A new merchant category code for gun and ammunition sellers is set to be published by an international standards body this month.
The ISO standard will be published by the end of February, said Sandrine Tranchard, spokesperson for the International Organization for Standardization, on Friday. Geneva, Switzerland-based ISO approved the change in September 2022.
As with all ISO standards, “the use of (merchant category codes) is voluntary (unless otherwise required, by contractual agreement between business parties, or by law), so the decision to use the new merchant category code is eventually left up to the users in the industry,” Tranchard said by email.
Supporters have said the code will provide a new means to track gun sales made via credit and debit card payments and help law enforcement flag suspicious purchases.
Amalgamated Bank, which proposed the creation of the code, declined to comment Friday on the status of the standard.
Spokespeople for Visa, Mastercard and American Express didn’t respond to requests for comment. Professionals from those card companies serve on ISO committees.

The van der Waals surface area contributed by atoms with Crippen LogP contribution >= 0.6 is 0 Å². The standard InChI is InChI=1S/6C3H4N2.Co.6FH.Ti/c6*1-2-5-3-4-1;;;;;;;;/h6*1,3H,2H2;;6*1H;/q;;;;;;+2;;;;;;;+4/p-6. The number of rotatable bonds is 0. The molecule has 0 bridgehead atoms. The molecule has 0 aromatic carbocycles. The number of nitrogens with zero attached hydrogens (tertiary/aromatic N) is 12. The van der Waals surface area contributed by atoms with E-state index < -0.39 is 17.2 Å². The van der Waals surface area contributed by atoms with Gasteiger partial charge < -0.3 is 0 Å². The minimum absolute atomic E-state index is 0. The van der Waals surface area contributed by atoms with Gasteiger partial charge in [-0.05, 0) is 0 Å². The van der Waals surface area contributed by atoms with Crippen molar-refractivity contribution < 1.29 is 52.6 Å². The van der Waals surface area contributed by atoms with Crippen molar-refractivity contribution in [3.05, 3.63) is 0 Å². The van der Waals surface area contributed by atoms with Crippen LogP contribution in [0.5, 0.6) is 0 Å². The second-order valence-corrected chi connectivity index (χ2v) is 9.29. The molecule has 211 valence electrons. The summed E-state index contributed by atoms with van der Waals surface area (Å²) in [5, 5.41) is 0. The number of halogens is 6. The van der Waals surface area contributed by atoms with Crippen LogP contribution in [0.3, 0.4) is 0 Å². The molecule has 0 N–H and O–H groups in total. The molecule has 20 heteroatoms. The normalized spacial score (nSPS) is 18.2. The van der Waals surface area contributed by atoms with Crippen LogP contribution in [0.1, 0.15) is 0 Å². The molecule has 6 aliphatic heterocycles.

Recent high-profile shootings in which guns and ammunition were purchased with cards have highlighted the lack of tracking of such merchants within the payments system. That led to increased pressure from state officials, pension leaders and gun-control advocates for ISO and the big card companies to approve a new code.
The creation of the code has received pushback, however. Not long after the code was approved in September, Visa raised concerns about the new code being perceived as a way to interfere with legal sales. The card giant has said it doesn’t believe companies should act as “moral arbiters” in the area.
A group of Republican attorneys general urged card companies Visa, Mastercard and Amex not to use the new code, saying it would unfairly target law-abiding consumers and merchants. And House Republicans grilled big bank CEOs on their plans for the new code.
The new standard can be implemented as soon as it’s published, but ISO is not involved in implementation of its standards, Tranchard said in December.